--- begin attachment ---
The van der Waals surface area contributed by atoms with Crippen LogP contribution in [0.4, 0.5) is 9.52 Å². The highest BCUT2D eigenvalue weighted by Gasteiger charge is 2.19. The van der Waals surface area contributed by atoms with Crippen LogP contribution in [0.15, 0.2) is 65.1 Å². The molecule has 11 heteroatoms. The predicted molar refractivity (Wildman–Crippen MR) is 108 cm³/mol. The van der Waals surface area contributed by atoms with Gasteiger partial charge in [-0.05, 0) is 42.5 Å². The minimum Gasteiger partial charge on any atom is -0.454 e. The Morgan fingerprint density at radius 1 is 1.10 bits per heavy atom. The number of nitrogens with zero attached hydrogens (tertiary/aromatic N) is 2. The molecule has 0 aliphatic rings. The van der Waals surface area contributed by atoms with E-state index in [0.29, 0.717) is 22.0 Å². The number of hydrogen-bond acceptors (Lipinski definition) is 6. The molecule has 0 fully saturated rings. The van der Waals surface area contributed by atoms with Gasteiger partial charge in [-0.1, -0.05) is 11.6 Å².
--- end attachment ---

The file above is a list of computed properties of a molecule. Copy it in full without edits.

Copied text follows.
The van der Waals surface area contributed by atoms with Crippen LogP contribution in [0.4, 0.5) is 9.52 Å². The highest BCUT2D eigenvalue weighted by Gasteiger charge is 2.19. The van der Waals surface area contributed by atoms with Crippen LogP contribution in [0.15, 0.2) is 65.1 Å². The molecule has 11 heteroatoms. The predicted molar refractivity (Wildman–Crippen MR) is 108 cm³/mol. The van der Waals surface area contributed by atoms with Gasteiger partial charge in [-0.05, 0) is 42.5 Å². The minimum Gasteiger partial charge on any atom is -0.454 e. The Morgan fingerprint density at radius 1 is 1.10 bits per heavy atom. The number of nitrogens with zero attached hydrogens (tertiary/aromatic N) is 2. The molecule has 0 aliphatic rings. The van der Waals surface area contributed by atoms with E-state index in [0.29, 0.717) is 22.0 Å². The number of hydrogen-bond acceptors (Lipinski definition) is 6. The molecule has 0 fully saturated rings. The van der Waals surface area contributed by atoms with Gasteiger partial charge in [-0.1, -0.05) is 11.6 Å².